August 19, 2019

Las Vegas Retail Trade Shows - Retail Environment Remains Tough, but New Trends Show Promise

By Lois Sakany
Las Vegas' biannual apparel and footwear trade shows took place in a shrunken environment, reflecting retail brick-and-mortar challenges, though at the same time, an emerging color story and silhouette trends showed potential positives for brands and retailers embracing them.

Informa plc’s Magic biannual shoe and apparel trade show took place in Las Vegas, Aug. 12-14, and, in a reflection of the industry’s retail woes, the event for the first time was housed entirely under one roof, the Las Vegas Convention Center. Previously, the show was big and sprawling enough it needed two convention halls to contain it. Across town at the Sand’s Convention Center, RELX plc’s Agenda Show and Liberty Fashion Fairs exhibit space had also shrunk in comparison to prior events.

And while multiple vendors described the state of retail as “challenging,” there were some glimmers of positivity driven by emerging trends showing the potential to drive sales in spring 2020. In general, while the mood around retail may be gloomy, bright color stories were a big apparel trend, anchored by a rising trend around tie-dye fabrics. The look was big this summer and is poised to be huge next year with multiple vendors refreshing their lines by offering casual dress and skirts, lifestyle athletic looks and activewear in a rainbow array of colors.

Tie dye, heritage, joggers
Left to right: Activewear gets tie-dye treatment; heritage looks revived with color; joggers are renewed with color
Photos: OTR Global

Reflecting the strength of the trend, Nike Inc. in early August queued up a tie-dye polo shirt on its SNKRS app that quickly sold out within minutes. Ralph Lauren Corp. in spring 2018 also did well with a capsule of men’s and women’s items that were tie-dye themed. As such, retailers like Urban Outfitters Inc., whose success is driven in part by aggressively attacking new trends, could benefit from this new look in the spring of next year.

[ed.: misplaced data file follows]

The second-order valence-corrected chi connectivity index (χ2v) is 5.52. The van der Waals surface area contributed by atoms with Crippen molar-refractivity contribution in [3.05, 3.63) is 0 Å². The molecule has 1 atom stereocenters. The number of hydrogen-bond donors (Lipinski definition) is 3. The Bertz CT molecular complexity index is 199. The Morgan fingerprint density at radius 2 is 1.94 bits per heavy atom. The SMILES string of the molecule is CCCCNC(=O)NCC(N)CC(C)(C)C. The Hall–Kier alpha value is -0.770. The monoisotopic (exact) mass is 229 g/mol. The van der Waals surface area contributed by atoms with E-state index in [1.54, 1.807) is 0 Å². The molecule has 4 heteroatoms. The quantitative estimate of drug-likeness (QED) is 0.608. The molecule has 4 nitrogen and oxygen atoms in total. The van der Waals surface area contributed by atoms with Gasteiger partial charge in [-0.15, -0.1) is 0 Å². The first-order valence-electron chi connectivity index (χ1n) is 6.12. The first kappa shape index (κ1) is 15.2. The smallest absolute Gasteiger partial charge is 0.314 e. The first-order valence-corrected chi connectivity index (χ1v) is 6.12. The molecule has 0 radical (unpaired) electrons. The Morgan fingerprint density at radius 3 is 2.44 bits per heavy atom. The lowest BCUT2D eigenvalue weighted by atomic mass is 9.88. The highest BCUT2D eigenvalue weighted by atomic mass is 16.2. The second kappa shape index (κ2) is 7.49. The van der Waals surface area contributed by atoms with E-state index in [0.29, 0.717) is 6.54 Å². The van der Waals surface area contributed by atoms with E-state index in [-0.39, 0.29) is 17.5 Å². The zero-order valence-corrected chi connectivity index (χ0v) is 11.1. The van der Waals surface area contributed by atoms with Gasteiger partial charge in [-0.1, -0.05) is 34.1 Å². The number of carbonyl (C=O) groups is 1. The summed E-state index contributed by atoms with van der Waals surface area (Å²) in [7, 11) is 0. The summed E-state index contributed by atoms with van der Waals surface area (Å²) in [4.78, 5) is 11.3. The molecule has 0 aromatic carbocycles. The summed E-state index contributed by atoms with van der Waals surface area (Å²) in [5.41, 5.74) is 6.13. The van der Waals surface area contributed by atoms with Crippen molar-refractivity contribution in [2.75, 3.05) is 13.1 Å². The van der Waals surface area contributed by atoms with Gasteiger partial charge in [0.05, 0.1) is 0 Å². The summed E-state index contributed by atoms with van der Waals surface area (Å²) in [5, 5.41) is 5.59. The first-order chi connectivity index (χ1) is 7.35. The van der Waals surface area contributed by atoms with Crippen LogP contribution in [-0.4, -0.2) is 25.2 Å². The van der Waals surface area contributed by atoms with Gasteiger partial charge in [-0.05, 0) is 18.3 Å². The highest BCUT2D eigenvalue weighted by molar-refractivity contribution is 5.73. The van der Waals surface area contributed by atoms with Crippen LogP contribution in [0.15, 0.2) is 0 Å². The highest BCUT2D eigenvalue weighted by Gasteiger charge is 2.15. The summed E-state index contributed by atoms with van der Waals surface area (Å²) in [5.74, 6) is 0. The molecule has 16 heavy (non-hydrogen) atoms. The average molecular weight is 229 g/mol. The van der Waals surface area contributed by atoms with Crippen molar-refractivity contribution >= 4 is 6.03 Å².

One heritage sport brand supplier whose women’s offerings were full of colorful T-shirts and joggers said the collection had been well received. At the same time, he still described the retail environment as challenging, with smaller boutiques and regional urban chains experiencing better demand for apparel than chains like Foot Locker Inc. and The Finish Line Inc. “Those chains until recently haven’t been known as destinations for apparel,” he explained.

Meanwhile, a women’s shoe brand supplier said he has observed the beginnings of a shift back to women wearing sandals, a trend led by the reemergence of flip-flops. At the same time, the vendor also mentioned expanding the number of shoe offerings priced under $100 in an effort to entice retailers to carry more SKUs. When asked about retail, he pointed out it is impossible to think about it anymore as a brick-and-mortar format, but one with multiple points of entry for purchases, pointing out Facebook Inc.’s Instagram has become a very important platform for shopping. 

If the trend toward more traditionally feminine styles of summer footwear expands, it’s a shift that potentially can benefit Steve Madden Ltd., which has done a good job of tackling the fashion sneaker dad shoe trend, but faces less competition from global athletic brands in the women’s fashion footwear category.

Sandals, Asics, outerwear
Left to right: Women's strappy sandals front and center; Asics retro technical styles; outerwear makes use of recycled fleece

Photos: OTR Global

Outdoor-themed looks also showed influence, especially in menswear where details associated with hiking and mountain climbing like tech fabrics, cargo pockets and carabiner were translated to lifestyle looks and accessories. The outdoor category has also benefited as a leader in prioritizing use of sustainable materials, a movement that has been widely picked up by an array of brands and fast-fashion retailers. At the same time, the trend to spend less time interfacing with computers provides a tailwind for activities taking place beyond the reach of WiFi.